COVID-19 Could Trigger Further Drop In Already Falling U.S. Birth Rate

A new survey shows 43% of Millennials and Gen Zers are less likely to have kids because of the pandemic.

COVID-19 Could Trigger Further Drop In Already Falling U.S. Birth Rate
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The country's biggest age demographic, millennials, are having children at a lower rate than previous generations. There are a few reasons for this. One, the 2008 recession — an estimated 2 million fewer babies were born from 2008-2013 because of it. Second, COVID-19.  

As Americans grapple with a pandemic causing a health and economic crisis, another steep decline in the birth rate is underway. 

“People have less security knowing when their next paycheck’s coming or that they’ll have a job long-term,” said Emily Mendenhall, a professor at Georgetown who studies global health. 

A new poll from Newsy and Ipsos shows that 43% of millennials and Gen Zers said the pandemic has made them less likely to have kids. And 42% who already have at least one child say they’re now less likely to have more. 

“You want to share that joy with everyone, and you’re not able to,” said Loren Baker. 

Loren Baker found out she was pregnant just weeks after President Trump declared a national emergency. Although it’s an exciting time for her, she also says it’s been lonely — sharing the news with her loved ones via FaceTime and going to ultrasound appointments without her husband.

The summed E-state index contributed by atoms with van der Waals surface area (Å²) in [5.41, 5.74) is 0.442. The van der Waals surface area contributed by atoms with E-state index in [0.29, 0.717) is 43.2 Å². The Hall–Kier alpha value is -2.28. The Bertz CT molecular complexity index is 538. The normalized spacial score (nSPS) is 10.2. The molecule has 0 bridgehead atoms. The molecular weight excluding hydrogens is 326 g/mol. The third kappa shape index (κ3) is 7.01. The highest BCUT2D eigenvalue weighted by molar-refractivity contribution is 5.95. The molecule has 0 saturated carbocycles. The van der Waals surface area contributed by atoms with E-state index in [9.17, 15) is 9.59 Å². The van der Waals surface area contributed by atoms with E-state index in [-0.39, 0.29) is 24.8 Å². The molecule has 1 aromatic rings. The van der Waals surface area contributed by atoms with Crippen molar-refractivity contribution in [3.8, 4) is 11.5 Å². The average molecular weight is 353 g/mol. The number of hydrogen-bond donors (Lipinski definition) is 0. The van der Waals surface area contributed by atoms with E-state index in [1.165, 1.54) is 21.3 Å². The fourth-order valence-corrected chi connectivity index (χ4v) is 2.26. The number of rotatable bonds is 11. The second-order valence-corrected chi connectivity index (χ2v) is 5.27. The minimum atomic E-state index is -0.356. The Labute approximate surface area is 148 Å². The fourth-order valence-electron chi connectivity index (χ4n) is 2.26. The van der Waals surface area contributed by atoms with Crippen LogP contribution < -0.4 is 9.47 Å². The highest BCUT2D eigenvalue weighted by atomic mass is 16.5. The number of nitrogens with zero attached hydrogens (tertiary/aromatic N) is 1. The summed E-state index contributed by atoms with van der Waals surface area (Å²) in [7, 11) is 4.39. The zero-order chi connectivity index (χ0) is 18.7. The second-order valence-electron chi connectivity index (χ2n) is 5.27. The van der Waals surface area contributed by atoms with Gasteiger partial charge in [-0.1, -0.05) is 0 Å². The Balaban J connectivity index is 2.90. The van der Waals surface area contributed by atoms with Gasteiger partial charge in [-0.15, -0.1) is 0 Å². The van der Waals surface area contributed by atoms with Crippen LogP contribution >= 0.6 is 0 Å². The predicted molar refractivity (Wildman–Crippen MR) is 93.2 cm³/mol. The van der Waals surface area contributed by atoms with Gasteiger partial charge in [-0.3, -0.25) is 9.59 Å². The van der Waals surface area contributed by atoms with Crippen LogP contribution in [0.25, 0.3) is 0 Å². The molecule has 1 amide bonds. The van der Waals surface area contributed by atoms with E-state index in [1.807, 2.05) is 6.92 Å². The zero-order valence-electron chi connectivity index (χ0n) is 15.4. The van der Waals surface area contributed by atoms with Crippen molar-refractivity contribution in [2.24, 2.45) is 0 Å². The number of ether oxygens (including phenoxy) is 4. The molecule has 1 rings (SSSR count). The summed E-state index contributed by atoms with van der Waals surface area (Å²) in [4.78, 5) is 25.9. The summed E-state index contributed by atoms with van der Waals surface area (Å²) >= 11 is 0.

“It’s a really weird feeling not being able to nest the way you normally would,” Baker said. 

While some states were recently working on reopening, another spike in cases led to many of those plans to be paused. And millions of Americans remain out of work, leading many economists to predict a slow recovery ahead. But experts say there are still some positives that could come from this. 

“People are spending a lot more time together, so they may have more opportunities to try to have a child,” Mendenhall said. 

With remote work eliminating long commutes and time spent at the office, some families might be able to take advantage of this time — especially if challenges like lack of paid leave or sky-high child care costs pose less of a problem. But it’s not expected to solve every issue facing family planning.

“Financial stress, increasing inequality within families and within the United States plays a big factor,” Mendenhall said.